Professional Schools

College of Law

History
The College of Law formally opened its doors in the School Year 1989-1990. The Board of Regents Resolution No. 1329 dated 18 April 1989 authorized the establishment of a College of Law in the University and approved a curriculum for the first year level. On 02 April 1990, the Board of Regents approved the curriculum for the second to fourth year levels based on DECS Order No. 27, s. 1989 (Standard Law Curriculum). The creation of the College of Law was a testament to the social justice orientation of the capital City’s premiere University. The first dean of the College was Serafin V.C. Guingona, member of the Constitutional Commission, who was later appointed as Associate Justice of the Court of Appeals. He was succeeded by Raul I. Goco who relinquished the position after his appointment as Solicitor-General, later serving as the Philippine Ambassador to Canada. Then Vice-Dean Angel P. Aguirre, Jr., City Legal Officer of Manila, assumed the deanship in an acting capacity. Ernesto L. Pineda, who was later appointed as Undersecretary of the Department of Justice, became the next Dean. Thereafter, Jose M. Roy III, former Chief of Staff of Supreme Court Chief Justice Andres R. Narvasa, was appointed. Dean Roy served as Commissioner and Executive Director of the Preparatory Commission on Constitutional Reforms.

“The People’s Law School,” under current Dean, Ernesto P. Maceda Jr., former Vice-Mayor and City Councilor of Manila, instituted several measures designed to strengthen the public service thrust of the institution. The PLM-CLLIP (PLM–College of Law Legal Internship Program) requires all law students who have finished at least two years of the law curriculum to complete a 240-hour internship with the legal departments of government agencies. Notable public servants holding high positions in government were invited to participate at the institutionalized Deans’ Lecture Series. Legal Aid collaborations with Commission on Human Rights, the Department of Justice and other law schools garnished the list of the College’s public assistance endeavors.

The Law Library was expanded to accommodate not only the increasing number of students but also the legal research technology and the book collection. Avenues were set to pave the way for productive collaboration thru discussion and dissertation of legal issues between the students and the faculty by way of debates and preparation and distribution of college newsletters. The College hosted a Red Cross International Humanitarian Law Moot Court Competition. Efforts to make the Bar Operations systemic to the College are made to improve the quality of the assistance extended by the resident students to their graduates taking the Bar Examinations.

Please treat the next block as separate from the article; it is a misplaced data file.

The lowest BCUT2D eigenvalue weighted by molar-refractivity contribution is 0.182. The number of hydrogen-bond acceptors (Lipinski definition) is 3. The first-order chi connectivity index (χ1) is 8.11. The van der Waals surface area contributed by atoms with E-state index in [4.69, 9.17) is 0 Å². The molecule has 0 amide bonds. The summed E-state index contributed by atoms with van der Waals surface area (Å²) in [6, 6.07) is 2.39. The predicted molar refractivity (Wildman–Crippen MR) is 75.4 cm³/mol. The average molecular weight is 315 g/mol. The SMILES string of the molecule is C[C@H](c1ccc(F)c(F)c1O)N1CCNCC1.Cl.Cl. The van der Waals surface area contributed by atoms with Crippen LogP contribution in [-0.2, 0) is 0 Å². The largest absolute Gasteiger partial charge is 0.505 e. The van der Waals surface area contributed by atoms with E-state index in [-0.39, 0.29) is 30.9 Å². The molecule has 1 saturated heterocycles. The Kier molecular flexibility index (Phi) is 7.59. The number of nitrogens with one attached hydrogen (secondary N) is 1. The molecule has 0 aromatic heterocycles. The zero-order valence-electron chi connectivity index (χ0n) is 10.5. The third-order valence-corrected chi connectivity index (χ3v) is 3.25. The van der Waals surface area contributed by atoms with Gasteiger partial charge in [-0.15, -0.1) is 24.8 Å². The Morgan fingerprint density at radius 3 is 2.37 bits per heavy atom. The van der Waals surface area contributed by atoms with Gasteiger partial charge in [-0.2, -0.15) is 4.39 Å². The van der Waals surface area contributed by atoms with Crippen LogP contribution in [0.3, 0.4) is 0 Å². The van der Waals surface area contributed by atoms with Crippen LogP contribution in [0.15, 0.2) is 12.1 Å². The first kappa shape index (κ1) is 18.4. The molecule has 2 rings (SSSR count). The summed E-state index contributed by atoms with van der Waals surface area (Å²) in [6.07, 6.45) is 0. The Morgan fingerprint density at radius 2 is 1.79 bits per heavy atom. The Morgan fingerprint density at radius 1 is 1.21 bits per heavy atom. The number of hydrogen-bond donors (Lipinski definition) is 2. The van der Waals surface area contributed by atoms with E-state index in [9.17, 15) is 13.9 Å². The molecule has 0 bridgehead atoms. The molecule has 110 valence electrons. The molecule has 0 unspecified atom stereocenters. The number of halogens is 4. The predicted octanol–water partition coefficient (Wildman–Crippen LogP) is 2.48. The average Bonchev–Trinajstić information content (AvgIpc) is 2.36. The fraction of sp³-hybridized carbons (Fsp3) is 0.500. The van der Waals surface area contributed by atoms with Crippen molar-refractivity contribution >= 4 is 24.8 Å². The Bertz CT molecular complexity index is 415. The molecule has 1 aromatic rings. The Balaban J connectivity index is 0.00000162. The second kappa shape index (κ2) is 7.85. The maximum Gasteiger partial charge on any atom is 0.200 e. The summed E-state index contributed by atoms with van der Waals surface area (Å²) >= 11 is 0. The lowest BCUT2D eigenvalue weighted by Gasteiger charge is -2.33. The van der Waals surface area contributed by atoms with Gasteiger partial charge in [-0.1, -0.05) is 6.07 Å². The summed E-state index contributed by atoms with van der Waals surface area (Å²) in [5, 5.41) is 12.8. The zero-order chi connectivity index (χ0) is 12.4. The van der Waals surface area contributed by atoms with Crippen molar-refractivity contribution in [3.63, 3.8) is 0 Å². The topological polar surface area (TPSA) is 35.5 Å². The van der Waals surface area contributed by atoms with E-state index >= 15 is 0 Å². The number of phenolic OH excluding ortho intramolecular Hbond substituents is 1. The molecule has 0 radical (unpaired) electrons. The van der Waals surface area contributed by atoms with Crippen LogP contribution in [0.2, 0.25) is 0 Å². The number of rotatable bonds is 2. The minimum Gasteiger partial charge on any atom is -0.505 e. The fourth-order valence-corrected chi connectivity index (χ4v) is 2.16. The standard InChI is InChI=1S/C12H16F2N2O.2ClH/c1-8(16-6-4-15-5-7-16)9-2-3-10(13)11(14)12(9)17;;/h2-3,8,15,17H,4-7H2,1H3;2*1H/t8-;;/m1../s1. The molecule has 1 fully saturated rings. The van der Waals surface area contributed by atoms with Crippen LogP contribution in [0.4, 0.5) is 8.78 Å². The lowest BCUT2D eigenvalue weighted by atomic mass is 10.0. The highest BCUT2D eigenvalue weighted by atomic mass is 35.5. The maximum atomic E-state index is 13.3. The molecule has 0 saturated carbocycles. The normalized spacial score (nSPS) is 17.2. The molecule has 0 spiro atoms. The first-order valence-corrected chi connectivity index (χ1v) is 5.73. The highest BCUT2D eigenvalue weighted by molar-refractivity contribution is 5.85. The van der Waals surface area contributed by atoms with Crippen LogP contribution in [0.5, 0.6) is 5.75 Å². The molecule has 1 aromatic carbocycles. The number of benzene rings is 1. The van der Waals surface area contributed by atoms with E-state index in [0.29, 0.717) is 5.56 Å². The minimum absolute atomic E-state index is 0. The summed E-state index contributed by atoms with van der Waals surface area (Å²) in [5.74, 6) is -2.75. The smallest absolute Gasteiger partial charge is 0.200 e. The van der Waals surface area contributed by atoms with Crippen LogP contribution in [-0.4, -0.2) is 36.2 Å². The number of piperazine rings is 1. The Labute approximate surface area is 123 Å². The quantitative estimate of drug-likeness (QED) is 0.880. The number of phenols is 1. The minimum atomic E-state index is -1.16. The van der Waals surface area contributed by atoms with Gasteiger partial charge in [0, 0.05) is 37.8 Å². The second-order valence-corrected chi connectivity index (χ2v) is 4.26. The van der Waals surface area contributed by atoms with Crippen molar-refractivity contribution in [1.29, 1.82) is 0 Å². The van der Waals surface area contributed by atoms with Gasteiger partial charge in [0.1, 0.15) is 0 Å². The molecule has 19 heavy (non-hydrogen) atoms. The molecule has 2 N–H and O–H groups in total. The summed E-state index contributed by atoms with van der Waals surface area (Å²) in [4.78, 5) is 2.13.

On 15 May 2009, the Board of Regents issued Board Resolution No. 3179 approving the Juris Doctor curriculum to replace the Bachelor of Laws curriculum. In 2013, the College of Law will be graduating its first batch of Doctor of Laws degree holders.

The PLM College of Law has consistently placed in the top ten most outstanding law schools. In January of 2010, Dean Maceda received the recognition from the Commission on Higher Education relating to the impressive performance of the College.

The newly constructed College of Law Moot Court houses the gallery of photos of the Deans who acted as stewards of the College for a span of 2 decades. These deans shaped the College of Law into what it is today. The distinguished names in the Roster of Faculty likewise molded the graduates whose names, in turn, are now contained in the PLM Roll of Attorneys created on 27 April 2010.

On the 20th Anniversary of the College of Law, Dean Ernesto P. Maceda Jr. unveiled the first College of Law Seal and Motto.

Objectives
The general law program hopes to provide men and women with high legal education at the least possible cost, preparing them for the practice of law taht is geared towards public service and social justice. Towards this end, the law program is designed:
1. To train the students to have a clear grasp of the law.
2. To develop the students' ability to think logically, methodically, adn to express himself clearly and forcefully.
3. To train the students for leadership in various spheres of public service.
4. To contribute to the development of Philippine jurisprudence, and legal literature.

Specifically, the College of Law performs the following:
1. Develops a law program aimed to promote social justice and improve the delivery of public services in the City of Manila.
2. Maintains linkages with other law schools to upgrade and improve the quality of legal education in the country.
3. Supports faculty development programs and research activities.